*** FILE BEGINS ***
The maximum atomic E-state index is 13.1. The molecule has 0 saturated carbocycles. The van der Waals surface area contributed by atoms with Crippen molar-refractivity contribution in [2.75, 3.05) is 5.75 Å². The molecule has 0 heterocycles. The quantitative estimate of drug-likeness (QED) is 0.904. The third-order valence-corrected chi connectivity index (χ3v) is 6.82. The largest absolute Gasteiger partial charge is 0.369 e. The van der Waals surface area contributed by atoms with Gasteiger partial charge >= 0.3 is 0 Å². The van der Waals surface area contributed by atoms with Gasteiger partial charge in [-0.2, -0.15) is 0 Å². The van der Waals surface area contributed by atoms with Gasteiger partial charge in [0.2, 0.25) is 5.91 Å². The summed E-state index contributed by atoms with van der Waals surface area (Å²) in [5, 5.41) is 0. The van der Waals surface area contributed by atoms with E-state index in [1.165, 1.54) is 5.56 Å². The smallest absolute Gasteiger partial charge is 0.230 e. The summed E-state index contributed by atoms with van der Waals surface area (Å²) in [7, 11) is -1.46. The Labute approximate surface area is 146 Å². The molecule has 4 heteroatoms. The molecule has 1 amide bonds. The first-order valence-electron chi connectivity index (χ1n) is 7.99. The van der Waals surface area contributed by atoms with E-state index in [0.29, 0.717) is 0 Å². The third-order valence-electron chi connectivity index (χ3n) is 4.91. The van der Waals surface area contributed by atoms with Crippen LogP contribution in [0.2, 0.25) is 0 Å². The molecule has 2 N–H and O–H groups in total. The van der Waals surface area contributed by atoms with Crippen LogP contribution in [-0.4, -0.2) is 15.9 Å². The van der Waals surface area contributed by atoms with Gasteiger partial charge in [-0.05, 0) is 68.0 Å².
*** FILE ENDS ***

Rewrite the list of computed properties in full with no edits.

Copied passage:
The maximum atomic E-state index is 13.1. The molecule has 0 saturated carbocycles. The van der Waals surface area contributed by atoms with Crippen molar-refractivity contribution in [2.75, 3.05) is 5.75 Å². The molecule has 0 heterocycles. The quantitative estimate of drug-likeness (QED) is 0.904. The third-order valence-corrected chi connectivity index (χ3v) is 6.82. The largest absolute Gasteiger partial charge is 0.369 e. The van der Waals surface area contributed by atoms with Gasteiger partial charge >= 0.3 is 0 Å². The van der Waals surface area contributed by atoms with Gasteiger partial charge in [-0.2, -0.15) is 0 Å². The van der Waals surface area contributed by atoms with Gasteiger partial charge in [0.2, 0.25) is 5.91 Å². The summed E-state index contributed by atoms with van der Waals surface area (Å²) in [5, 5.41) is 0. The van der Waals surface area contributed by atoms with E-state index in [1.165, 1.54) is 5.56 Å². The smallest absolute Gasteiger partial charge is 0.230 e. The summed E-state index contributed by atoms with van der Waals surface area (Å²) in [7, 11) is -1.46. The Labute approximate surface area is 146 Å². The molecule has 4 heteroatoms. The molecule has 1 amide bonds. The first-order valence-electron chi connectivity index (χ1n) is 7.99. The van der Waals surface area contributed by atoms with E-state index in [0.29, 0.717) is 0 Å². The third-order valence-electron chi connectivity index (χ3n) is 4.91. The van der Waals surface area contributed by atoms with Crippen LogP contribution in [0.2, 0.25) is 0 Å². The molecule has 2 N–H and O–H groups in total. The van der Waals surface area contributed by atoms with Crippen LogP contribution in [-0.4, -0.2) is 15.9 Å². The van der Waals surface area contributed by atoms with Gasteiger partial charge in [-0.05, 0) is 68.0 Å².